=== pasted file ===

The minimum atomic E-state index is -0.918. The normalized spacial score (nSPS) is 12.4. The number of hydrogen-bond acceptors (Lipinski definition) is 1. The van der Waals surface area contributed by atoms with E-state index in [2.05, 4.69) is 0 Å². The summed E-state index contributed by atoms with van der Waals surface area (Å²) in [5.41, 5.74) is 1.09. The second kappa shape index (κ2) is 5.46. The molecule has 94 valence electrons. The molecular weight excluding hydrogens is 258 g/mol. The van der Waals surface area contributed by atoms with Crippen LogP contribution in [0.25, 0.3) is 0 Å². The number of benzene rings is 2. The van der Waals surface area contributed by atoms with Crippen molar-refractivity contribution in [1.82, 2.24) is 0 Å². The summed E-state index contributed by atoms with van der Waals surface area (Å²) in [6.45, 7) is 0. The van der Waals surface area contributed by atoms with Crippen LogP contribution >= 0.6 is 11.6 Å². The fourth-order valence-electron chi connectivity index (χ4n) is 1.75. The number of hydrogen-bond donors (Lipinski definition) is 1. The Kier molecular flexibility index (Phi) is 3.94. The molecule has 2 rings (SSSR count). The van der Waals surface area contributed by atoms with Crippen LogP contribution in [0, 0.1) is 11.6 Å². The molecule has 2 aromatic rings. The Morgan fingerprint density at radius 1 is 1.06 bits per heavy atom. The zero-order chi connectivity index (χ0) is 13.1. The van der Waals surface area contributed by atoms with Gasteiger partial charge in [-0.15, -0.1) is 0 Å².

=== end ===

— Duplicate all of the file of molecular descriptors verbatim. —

The minimum atomic E-state index is -0.918. The normalized spacial score (nSPS) is 12.4. The number of hydrogen-bond acceptors (Lipinski definition) is 1. The van der Waals surface area contributed by atoms with E-state index in [2.05, 4.69) is 0 Å². The summed E-state index contributed by atoms with van der Waals surface area (Å²) in [5.41, 5.74) is 1.09. The second kappa shape index (κ2) is 5.46. The molecule has 94 valence electrons. The molecular weight excluding hydrogens is 258 g/mol. The van der Waals surface area contributed by atoms with Crippen LogP contribution in [0.25, 0.3) is 0 Å². The number of benzene rings is 2. The van der Waals surface area contributed by atoms with Crippen molar-refractivity contribution in [1.82, 2.24) is 0 Å². The summed E-state index contributed by atoms with van der Waals surface area (Å²) in [6.45, 7) is 0. The van der Waals surface area contributed by atoms with Crippen LogP contribution >= 0.6 is 11.6 Å². The fourth-order valence-electron chi connectivity index (χ4n) is 1.75. The number of hydrogen-bond donors (Lipinski definition) is 1. The Kier molecular flexibility index (Phi) is 3.94. The molecule has 2 rings (SSSR count). The van der Waals surface area contributed by atoms with Crippen LogP contribution in [0, 0.1) is 11.6 Å². The molecule has 2 aromatic rings. The Morgan fingerprint density at radius 1 is 1.06 bits per heavy atom. The zero-order chi connectivity index (χ0) is 13.1. The van der Waals surface area contributed by atoms with Gasteiger partial charge in [-0.15, -0.1) is 0 Å².